First came experience, then success, then confidence. Building on each of those factors, I've been able to experience an improvement in performance the past couple seasons.
It's a gradual process. I learned what type of pitcher I am, what I have to do to be successful Major Leagues and I gained the confidence in myself to execute that approach. I think I just reached the point where I could take that knowledge and confidence out to the mound whenever I pitched.
Having the confidence to pitch up in the strike zone has been important for me. I don't know exactly why I've been successful stretching the strike zone up and down. I don't know what it's like to face me, so that's probably a question better suited to hitters.
But, for whatever reason, when I pitch up in the zone I've been somewhat successful. It's knowledge I've been able to incorporate into my pitching plans. Some pitchers like to work in and out, but I like to work up and down.
Now I want to build on that success again this year. The knowledge and confidence that I've gained should help me. For example, I know now that it's more important to prepare myself for the season than compete here in Spring Training.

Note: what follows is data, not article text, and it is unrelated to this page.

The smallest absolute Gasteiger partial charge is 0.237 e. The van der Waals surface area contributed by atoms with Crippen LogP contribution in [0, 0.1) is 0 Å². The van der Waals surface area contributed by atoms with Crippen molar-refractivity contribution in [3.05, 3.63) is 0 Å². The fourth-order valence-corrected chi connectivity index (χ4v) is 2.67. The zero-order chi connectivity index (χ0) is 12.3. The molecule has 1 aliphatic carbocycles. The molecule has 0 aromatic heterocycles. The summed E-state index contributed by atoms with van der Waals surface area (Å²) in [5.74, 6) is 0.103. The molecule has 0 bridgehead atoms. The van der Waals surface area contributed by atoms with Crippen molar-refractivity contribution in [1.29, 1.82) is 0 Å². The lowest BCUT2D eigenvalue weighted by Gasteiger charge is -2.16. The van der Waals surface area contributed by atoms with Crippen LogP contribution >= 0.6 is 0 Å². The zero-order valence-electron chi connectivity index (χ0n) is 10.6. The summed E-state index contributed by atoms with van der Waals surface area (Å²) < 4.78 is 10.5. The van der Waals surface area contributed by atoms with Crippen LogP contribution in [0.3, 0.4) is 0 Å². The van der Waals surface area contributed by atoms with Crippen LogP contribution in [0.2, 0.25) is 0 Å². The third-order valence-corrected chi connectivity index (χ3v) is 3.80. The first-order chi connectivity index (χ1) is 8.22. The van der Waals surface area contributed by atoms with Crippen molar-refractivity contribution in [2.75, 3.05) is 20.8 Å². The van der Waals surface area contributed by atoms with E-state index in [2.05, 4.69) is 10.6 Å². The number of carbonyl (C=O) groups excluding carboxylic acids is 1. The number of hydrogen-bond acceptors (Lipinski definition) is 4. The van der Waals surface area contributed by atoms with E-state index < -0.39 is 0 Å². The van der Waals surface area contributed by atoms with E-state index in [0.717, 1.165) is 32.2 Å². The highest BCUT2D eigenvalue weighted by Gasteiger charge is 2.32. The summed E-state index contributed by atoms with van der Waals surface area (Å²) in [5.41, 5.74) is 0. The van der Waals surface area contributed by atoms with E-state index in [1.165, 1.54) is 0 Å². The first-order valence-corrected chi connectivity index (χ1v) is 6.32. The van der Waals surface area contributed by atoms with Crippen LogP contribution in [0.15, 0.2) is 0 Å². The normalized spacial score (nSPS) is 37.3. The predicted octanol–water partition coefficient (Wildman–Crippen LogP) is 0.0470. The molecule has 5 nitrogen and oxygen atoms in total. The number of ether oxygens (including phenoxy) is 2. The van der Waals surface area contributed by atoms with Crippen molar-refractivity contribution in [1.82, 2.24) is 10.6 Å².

Now is the time to get my body in shape and make sure I'm healthy and ready to go when I get my first start in the beginning of April.
Beyond that, though, the past doesn't mean so much. It's a new season, new things will happen and new adjustments will need to be made. Playing baseball at this level is a process that's constantly evolving. My job is to make this season better than last.
Last season I pitched more innings than I've ever pitched in a season. The learning there was about pacing myself between starts and not overdoing it, not working too hard and making sure I was maintaining the proper level of strength. I learned how important it was to do my work in the weight room to be strong at the end of the season.
I didn't change much in my offseason training. I kept with the same program that has helped keep me pretty healthy the past two years. It seems to have worked and my body feels pretty healthy, so hopefully it will keep in good health again this year.
It will be nice having Greg Maddux around this year, too. Greg is incredible. In my two-plus weeks of being around him, I've already picked up some tidbits of knowledge. He and Boomer (David Wells) are both great. They have so much experience between the two of them more than 500 career wins.
Chris Young, a 6-foot-10 right-hander, was 11-5 with a 3.46 ERA and held opponents to an NL-best .206 batting average last season. He also had 164 strikeouts over 179.1 innings.
This story was not subject to the approval of Major League Baseball or its clubs.